Showrunners Lisa Joy and Jonathon Nolan’s blockbuster television series "Westworld," a small screen adaptation of Michael Crichton’s novel of the same name, galloped onto television screens a year and a half ago. To the probable excitement of every creative and shareholder associated with HBO, it did so grandly. "Westworld" asserted itself as the inevitable “Game of Thrones” replacement they wanted and needed to be.
The series played out like a high-concept “Jurassic Park,” mixed with ample doses of “True Grit” and “Django Unchained” and tinged with the singular robo-existentialism one can only find in “Blade Runner.” "Westworld" follows a large cast of characters in a high-tech amusement park created to simulate the wild, Wild west and allow patrons to satisfy their darkest urges.
Of course, nothing went well.
Crichton, author of both “Jurassic Park” and “Westworld,” is clearly no stranger to high-tech theme parks gone rogue. “Westworld’s” inaugural season and the original “Jurassic Park” play out in similar fashion, distinguished predominantly by differing brands of chaos and thematic depth.
But what distinguished Nolan and Joy’s loose adaptation of Crichton’s novel, beyond its trademark HBO-levels of sex, blood and hyperviolence, was the annoying, fetishistic revelry with which it sanctified narrative and trivialized character. The series kept audiences guessing, but its cataclysmic reveals often came at the expense of compelling character-based storytelling.
“Westworld's" season two premiere promises to move beyond those things. It’s a riveting piece of television in its own right, much like the first season’s premiere was, but it feels more organic and stylistically freewheeling. It reads as less bogged down by timeline twists and identity reveals.
Its questions are bolder. It’s more deep-cutting in its introspection. It’s twice as thoughtful and three times as insane. But perhaps most significantly, its characters finally take precedence over plot.
With its sophomore season premiere, “Westworld" promises an exhilarating 10-hour odyssey of unbridled chaos and profound introspection in this sci-fi-soaked wild, Wild west.
The first episode of season two is entitled “Journey into Night,” which feels like an appropriate designation narratively and thematically. The show picks up in the aftermath of the cataclysmic revelations and events that punctuated the finale of "Westworld's" first season.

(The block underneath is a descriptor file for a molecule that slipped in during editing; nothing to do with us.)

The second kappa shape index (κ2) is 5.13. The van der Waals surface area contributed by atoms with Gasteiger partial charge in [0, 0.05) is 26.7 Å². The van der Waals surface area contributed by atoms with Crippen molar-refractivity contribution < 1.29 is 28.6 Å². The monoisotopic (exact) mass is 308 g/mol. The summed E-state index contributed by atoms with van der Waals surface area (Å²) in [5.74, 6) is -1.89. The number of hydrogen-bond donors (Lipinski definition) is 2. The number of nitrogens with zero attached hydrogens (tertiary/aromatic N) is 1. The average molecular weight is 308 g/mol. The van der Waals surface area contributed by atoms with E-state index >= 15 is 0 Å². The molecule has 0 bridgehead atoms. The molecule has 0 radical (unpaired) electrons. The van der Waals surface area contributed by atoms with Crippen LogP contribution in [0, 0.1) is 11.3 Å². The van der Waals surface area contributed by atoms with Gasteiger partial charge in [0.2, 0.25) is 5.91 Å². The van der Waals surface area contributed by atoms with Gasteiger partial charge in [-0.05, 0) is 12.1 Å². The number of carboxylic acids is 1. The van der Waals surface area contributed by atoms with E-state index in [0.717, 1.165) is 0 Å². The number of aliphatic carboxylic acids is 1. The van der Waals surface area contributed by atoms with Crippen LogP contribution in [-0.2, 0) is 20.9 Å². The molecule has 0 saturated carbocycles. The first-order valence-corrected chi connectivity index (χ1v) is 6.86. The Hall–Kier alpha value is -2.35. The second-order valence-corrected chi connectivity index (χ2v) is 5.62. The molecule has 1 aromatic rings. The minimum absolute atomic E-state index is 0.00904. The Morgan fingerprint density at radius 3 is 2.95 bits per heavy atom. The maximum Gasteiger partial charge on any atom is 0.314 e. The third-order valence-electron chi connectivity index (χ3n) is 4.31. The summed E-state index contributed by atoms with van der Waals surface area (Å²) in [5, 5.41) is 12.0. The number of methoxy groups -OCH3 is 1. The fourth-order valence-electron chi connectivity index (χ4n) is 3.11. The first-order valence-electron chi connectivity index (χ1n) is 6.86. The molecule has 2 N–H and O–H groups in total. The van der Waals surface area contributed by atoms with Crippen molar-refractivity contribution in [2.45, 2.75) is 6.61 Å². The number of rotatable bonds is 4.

The series’ treatment of plot feels markedly different here. The mysterious allure of the park is gone, and thankfully the showrunners don't ration out vital exposition as big reveals anymore. Instead, the episode’s narrative merely follows key characters as they carve out a place for themselves in the lawless wasteland the park has become.
Most significantly, the creators finally empowered female characters like Maeve and Dolores, played by Thandie Newton and Evan Rachel Wood, who have always felt destined to be the series’ real stars. Both actresses excel in their roles, and it feels refreshing to see the series have such dynamic character arcs.
Most of the episode’s best sequences and standout moments come from Dolores and Maeve’s separate storylines, but there’s also an incredibly compelling narrative shaping up for Jeffrey Wright’s character, Bernard. Like season one, the sequences involving behind-the-scenes drama remain more thematically compelling than what goes on in the park. What looks to be one of the series’ most substantive narrative strands blurs the lines between park and non-park story threads.
In the process, all facets of the story feel significantly improved, imbued with a greater sense of thematic purpose. They are decidedly less clunky than the bouts of existential ponderings that punctuated season one.
There’s also more verve, more flair that comes from the sequences focused on Bernard. The opening scenes of the episode play out in almost psychedelic fashion, as if we’re witnessing fragments of memory scattered about like puzzle pieces. That fractured, dreamlike, formal style feels refreshing, but also fitting. It’s never gimmicky and always invigorating.
Unfortunately, there’s also some degree of discordance between the series’ disparate narrative threads. Presumably they’ll all coalesce at some point, but throughout the premiere it can be a bit exhausting to try to process.
This feels like more of a mild irritant than a significant issue. The variety of narrative threads in the first episode feels warranted in order to satiate the desires of fans and fill in the gaps left by season one.
“Westworld” season two seems poised to trump season one in nearly every way. It’s riveting and exhilarating, but thoughtful as ever. It takes the best elements of season one and runs with them, remedying lesser components as it goes.
I’ve no doubt that “Journey into Night” will offer diehard fans and casual viewers everything they’ve been yearning for, but what makes it so special is how bold it’s willing to be in the process.
If season one was “Mad Max,” then season two is “The Road Warrior.” All we can do is saddle up.